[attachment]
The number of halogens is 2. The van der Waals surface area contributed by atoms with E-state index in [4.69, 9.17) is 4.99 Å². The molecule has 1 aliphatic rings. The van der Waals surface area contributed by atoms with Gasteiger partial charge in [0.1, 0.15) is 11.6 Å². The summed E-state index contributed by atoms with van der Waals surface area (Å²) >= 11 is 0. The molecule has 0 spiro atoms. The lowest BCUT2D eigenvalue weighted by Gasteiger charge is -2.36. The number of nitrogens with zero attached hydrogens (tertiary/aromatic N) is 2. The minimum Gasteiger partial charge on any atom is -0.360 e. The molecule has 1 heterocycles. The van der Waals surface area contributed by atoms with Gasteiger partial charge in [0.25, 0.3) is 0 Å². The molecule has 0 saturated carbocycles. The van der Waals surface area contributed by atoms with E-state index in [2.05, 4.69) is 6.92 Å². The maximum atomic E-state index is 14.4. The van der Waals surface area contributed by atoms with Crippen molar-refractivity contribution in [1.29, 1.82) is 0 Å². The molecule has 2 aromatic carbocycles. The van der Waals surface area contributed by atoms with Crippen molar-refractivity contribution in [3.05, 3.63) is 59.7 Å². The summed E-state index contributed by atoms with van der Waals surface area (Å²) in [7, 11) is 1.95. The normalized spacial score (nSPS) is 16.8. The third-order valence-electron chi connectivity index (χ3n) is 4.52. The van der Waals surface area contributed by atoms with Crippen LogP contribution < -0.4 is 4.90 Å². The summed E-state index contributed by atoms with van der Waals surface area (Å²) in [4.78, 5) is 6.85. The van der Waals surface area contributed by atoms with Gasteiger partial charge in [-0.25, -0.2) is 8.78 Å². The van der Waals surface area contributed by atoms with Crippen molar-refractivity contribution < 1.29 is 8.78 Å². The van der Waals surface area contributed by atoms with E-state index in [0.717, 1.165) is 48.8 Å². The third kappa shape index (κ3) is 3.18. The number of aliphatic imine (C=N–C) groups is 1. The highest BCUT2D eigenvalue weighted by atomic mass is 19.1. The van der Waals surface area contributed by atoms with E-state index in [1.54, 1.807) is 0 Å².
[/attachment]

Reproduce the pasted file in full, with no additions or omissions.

The number of halogens is 2. The van der Waals surface area contributed by atoms with E-state index in [4.69, 9.17) is 4.99 Å². The molecule has 1 aliphatic rings. The van der Waals surface area contributed by atoms with Gasteiger partial charge in [0.1, 0.15) is 11.6 Å². The summed E-state index contributed by atoms with van der Waals surface area (Å²) >= 11 is 0. The molecule has 0 spiro atoms. The lowest BCUT2D eigenvalue weighted by Gasteiger charge is -2.36. The number of nitrogens with zero attached hydrogens (tertiary/aromatic N) is 2. The minimum Gasteiger partial charge on any atom is -0.360 e. The molecule has 1 heterocycles. The van der Waals surface area contributed by atoms with Gasteiger partial charge in [0.25, 0.3) is 0 Å². The molecule has 0 saturated carbocycles. The van der Waals surface area contributed by atoms with E-state index in [2.05, 4.69) is 6.92 Å². The maximum atomic E-state index is 14.4. The van der Waals surface area contributed by atoms with Crippen molar-refractivity contribution in [1.29, 1.82) is 0 Å². The molecule has 2 aromatic carbocycles. The van der Waals surface area contributed by atoms with Crippen molar-refractivity contribution in [3.05, 3.63) is 59.7 Å². The summed E-state index contributed by atoms with van der Waals surface area (Å²) in [7, 11) is 1.95. The normalized spacial score (nSPS) is 16.8. The third-order valence-electron chi connectivity index (χ3n) is 4.52. The van der Waals surface area contributed by atoms with Crippen LogP contribution < -0.4 is 4.90 Å². The summed E-state index contributed by atoms with van der Waals surface area (Å²) in [4.78, 5) is 6.85. The van der Waals surface area contributed by atoms with Gasteiger partial charge in [-0.25, -0.2) is 8.78 Å². The van der Waals surface area contributed by atoms with Crippen molar-refractivity contribution < 1.29 is 8.78 Å². The van der Waals surface area contributed by atoms with E-state index in [0.717, 1.165) is 48.8 Å². The third kappa shape index (κ3) is 3.18. The number of aliphatic imine (C=N–C) groups is 1. The highest BCUT2D eigenvalue weighted by atomic mass is 19.1. The van der Waals surface area contributed by atoms with E-state index in [1.54, 1.807) is 0 Å².